I think adding camouflage to a cache container shows extra effort on a cache hide and makes the cache that much more memorable. In the case of ammo boxes, camouflage makes them a little less military-like, which might make non-cachers less likely to think it is a bomb or an old box full of shells or dynamite. The box below doesn’t look very friendly, does it?
The following is one way of camouflaging ammo boxes. The technique could also be adapted for used on Tupperware or other cache containers. This particular project is a .30 caliber ammo box I painted in a hurry for a possible replacement for the Monhegan Magic cache, which is in need of repair. If I knew where the box was going, I might try to adjust the camouflage to match the surroundings, but having never been there, I just did a basic camo job, and painted the name of the cache on one side of the box and the word Geocache on the other.
The typical used ammo box we purchase generally is dirty and covered with oils and other chemicals. I usually start with cleaning the inside with a little household cleaner. The outside, I wipe down with paper towels and nail polish remover (acetone). This often removes any yellow text on the box, but it will only soften the green paint, removing any oils and eliminating the need to use any primer and ensure great adhesion of the new paint.
I get most of my camo spray paint right at Wally-World, but other places have it as well. It is cheap and works well. It gives a nice flat finish and comes in several natural colors. I usually use a little of each color. The words are “reverse stencils”, meaning you place the letters and then paint around them, leaving the letters the background color when the stencils are removed. For ammo boxes, the plastic letters little kids use to make words on the refrigerator work great. They are magnetic so they stay in place on the ammo can and can be purchased for little cost.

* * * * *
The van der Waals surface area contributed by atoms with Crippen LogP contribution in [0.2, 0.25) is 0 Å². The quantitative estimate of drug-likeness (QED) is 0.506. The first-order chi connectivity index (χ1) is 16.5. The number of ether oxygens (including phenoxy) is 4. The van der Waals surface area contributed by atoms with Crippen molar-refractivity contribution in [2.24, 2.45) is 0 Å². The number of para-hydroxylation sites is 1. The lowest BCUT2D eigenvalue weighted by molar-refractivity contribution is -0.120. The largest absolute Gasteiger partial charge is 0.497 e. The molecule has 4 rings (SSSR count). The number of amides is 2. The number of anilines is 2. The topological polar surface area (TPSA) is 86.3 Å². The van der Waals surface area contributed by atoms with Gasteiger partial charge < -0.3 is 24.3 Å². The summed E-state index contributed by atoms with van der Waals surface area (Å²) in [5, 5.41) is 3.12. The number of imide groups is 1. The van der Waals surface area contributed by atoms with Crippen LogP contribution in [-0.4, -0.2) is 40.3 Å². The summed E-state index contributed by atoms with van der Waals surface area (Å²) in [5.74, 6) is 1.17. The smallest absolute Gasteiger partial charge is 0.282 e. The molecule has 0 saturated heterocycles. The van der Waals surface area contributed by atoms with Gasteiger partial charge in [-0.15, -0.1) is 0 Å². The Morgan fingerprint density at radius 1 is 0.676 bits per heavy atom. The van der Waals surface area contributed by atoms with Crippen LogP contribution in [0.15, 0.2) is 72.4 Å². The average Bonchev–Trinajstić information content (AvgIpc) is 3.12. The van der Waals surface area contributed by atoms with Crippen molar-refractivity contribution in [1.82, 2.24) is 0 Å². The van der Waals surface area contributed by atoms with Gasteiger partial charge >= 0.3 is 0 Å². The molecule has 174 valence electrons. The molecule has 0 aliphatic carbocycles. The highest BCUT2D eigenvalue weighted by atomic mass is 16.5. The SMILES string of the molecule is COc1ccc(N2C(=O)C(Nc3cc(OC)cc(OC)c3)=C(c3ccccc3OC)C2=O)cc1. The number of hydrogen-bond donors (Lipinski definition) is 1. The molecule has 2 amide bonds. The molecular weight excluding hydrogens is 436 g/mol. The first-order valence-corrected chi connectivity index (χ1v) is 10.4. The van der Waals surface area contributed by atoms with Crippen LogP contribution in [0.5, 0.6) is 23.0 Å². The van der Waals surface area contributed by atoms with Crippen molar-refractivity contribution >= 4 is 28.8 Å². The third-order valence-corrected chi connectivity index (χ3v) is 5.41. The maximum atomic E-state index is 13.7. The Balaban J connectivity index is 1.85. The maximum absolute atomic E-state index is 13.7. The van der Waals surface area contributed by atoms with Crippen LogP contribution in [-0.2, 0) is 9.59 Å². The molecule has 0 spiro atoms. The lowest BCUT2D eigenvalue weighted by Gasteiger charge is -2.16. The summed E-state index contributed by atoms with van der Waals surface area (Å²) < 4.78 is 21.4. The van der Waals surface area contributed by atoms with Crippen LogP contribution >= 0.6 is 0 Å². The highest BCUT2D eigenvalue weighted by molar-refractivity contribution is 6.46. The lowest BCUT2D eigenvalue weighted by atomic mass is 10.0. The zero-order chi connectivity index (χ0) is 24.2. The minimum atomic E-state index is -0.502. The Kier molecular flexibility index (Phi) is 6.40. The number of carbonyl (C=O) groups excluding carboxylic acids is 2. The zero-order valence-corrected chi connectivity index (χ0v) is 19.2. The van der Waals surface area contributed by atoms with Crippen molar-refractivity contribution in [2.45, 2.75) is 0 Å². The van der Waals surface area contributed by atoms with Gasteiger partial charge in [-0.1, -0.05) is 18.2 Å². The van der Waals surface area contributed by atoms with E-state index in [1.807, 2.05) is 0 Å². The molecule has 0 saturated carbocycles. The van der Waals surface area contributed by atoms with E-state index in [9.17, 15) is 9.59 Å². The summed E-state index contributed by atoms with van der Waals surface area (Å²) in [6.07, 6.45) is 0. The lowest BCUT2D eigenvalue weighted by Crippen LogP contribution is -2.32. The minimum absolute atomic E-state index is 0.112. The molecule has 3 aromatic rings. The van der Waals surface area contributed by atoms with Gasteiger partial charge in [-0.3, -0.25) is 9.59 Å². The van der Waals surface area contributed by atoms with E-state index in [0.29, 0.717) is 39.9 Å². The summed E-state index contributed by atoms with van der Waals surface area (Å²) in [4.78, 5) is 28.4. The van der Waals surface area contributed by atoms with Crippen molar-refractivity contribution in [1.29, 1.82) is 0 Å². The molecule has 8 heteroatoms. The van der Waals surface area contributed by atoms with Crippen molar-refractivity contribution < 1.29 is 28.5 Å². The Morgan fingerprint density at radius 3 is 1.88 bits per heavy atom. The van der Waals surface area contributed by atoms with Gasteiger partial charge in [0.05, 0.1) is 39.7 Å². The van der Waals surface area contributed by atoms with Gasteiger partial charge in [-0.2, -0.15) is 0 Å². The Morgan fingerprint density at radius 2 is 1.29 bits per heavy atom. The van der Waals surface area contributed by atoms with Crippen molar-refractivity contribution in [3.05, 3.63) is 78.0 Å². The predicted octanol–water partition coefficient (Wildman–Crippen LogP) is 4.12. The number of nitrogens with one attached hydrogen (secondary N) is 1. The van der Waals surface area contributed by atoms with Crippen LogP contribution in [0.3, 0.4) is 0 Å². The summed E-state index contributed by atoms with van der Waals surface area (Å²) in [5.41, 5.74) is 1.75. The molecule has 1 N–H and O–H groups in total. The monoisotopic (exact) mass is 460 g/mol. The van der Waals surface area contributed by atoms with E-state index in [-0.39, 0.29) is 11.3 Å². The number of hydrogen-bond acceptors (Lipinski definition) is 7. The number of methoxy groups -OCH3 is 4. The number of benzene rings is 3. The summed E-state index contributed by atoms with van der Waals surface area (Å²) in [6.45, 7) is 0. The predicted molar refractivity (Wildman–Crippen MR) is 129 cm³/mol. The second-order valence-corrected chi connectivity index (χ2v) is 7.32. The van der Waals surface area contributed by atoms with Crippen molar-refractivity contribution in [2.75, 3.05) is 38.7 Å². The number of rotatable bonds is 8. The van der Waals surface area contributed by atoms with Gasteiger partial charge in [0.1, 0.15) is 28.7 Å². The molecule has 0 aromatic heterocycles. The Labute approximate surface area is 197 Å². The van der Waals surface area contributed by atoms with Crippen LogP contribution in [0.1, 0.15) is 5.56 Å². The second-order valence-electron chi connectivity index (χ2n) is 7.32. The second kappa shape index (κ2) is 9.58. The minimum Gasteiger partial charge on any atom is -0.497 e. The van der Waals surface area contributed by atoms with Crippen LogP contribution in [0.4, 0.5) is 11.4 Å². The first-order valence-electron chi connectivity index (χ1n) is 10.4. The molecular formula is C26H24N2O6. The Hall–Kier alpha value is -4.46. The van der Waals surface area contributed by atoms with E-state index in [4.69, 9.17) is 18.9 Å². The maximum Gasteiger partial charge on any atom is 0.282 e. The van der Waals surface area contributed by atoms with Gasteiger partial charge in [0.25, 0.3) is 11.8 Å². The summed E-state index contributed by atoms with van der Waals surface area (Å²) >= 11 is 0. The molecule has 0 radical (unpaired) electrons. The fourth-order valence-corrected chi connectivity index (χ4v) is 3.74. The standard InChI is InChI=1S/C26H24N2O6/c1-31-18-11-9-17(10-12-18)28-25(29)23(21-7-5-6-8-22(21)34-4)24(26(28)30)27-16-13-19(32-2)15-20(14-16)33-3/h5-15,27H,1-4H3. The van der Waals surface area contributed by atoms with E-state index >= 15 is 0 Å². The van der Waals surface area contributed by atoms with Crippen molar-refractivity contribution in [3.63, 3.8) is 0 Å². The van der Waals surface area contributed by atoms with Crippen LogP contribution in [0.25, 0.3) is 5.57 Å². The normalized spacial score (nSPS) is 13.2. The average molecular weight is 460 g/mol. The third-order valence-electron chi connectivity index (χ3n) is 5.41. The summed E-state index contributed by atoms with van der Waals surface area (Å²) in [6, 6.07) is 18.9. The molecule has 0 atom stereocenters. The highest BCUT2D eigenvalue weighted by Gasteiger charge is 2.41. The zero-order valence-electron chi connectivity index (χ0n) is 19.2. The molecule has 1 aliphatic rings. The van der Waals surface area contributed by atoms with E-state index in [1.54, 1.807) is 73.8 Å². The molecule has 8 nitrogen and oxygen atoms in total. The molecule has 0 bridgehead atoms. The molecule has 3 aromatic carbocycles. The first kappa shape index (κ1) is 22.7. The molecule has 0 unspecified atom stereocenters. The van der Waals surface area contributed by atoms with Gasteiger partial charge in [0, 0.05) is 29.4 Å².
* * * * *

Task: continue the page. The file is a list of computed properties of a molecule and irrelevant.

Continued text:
Paint the base coat on the box the color you want the letters. On this project, I painted the side with the cache name a tan color, and the side with the word Geocache black. Camo paint dries quickly, but if you get impatient, you can speed up the process a little by using a blow dryer on the cool setting. The paint does not need to be fully dry to proceed to the next step, just dry enough so you can handle it.
Now it is time to add the text. Add these as you like; it is purely user preference.
Now, go out in your back yard and pick some weeds, or if your fiancé is away for a few hours, pick some greenery from the flower garden. Since I am in the city, I chose the latter. Plants that will set flat work best, ferns are great. Most anything will do, even tall grass clippings. Lay the plants on the box in an arrangement that suits you. More is usually better as a few will blow around a little while painting unless they are large enough or you attach them somehow.
Paint over the entire arrangement by using different colors and just dotting them on, don’t try to be consistent. A spot here, a line here, a different color there. Keep layering until you get the effect you want.
Remove the plants and enjoy what you have done so far! Repeat this process for the other sides, as well as the top and bottom. A little over spray from one side will make the camo effect better on an adjacent side.
At this point I like to spray a few splotches over the entire box in a random manner to give it some extra camo effect. This technique will also lessen the contrast between the text and the rest of the paint. Go slowly and stop when reach your desired effect.
Let the box sit for a few hours to fully dry before placing it to ensure the paint has fully set. Below are pics of the finished product, showing both sides to show the difference light or dark background makes.